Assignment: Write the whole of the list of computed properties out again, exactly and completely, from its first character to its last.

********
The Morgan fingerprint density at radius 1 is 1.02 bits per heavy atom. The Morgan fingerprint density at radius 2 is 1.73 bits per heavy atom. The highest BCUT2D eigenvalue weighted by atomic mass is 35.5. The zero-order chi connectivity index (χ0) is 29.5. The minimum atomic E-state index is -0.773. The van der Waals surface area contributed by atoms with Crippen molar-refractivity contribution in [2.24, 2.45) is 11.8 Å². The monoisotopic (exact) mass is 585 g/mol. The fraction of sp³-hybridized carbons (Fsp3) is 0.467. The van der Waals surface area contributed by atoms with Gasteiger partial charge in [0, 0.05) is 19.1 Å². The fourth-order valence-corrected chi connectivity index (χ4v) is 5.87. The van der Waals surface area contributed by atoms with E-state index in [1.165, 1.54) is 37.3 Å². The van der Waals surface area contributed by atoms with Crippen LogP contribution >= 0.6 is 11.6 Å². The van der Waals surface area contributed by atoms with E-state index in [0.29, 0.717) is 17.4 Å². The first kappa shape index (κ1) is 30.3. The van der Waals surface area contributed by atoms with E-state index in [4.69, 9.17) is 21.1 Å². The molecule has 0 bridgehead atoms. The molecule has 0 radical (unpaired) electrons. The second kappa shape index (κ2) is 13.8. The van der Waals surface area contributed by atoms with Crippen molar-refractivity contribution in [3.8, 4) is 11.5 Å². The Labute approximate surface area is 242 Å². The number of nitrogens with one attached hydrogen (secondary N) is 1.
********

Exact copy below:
The Morgan fingerprint density at radius 1 is 1.02 bits per heavy atom. The Morgan fingerprint density at radius 2 is 1.73 bits per heavy atom. The highest BCUT2D eigenvalue weighted by atomic mass is 35.5. The zero-order chi connectivity index (χ0) is 29.5. The minimum atomic E-state index is -0.773. The van der Waals surface area contributed by atoms with Crippen molar-refractivity contribution in [2.24, 2.45) is 11.8 Å². The monoisotopic (exact) mass is 585 g/mol. The fraction of sp³-hybridized carbons (Fsp3) is 0.467. The van der Waals surface area contributed by atoms with Gasteiger partial charge in [0, 0.05) is 19.1 Å². The fourth-order valence-corrected chi connectivity index (χ4v) is 5.87. The van der Waals surface area contributed by atoms with E-state index in [1.165, 1.54) is 37.3 Å². The van der Waals surface area contributed by atoms with Crippen LogP contribution >= 0.6 is 11.6 Å². The van der Waals surface area contributed by atoms with E-state index in [0.29, 0.717) is 17.4 Å². The first kappa shape index (κ1) is 30.3. The van der Waals surface area contributed by atoms with E-state index in [4.69, 9.17) is 21.1 Å². The molecule has 0 bridgehead atoms. The molecule has 0 radical (unpaired) electrons. The second kappa shape index (κ2) is 13.8. The van der Waals surface area contributed by atoms with Crippen molar-refractivity contribution in [3.8, 4) is 11.5 Å². The Labute approximate surface area is 242 Å². The number of nitrogens with one attached hydrogen (secondary N) is 1.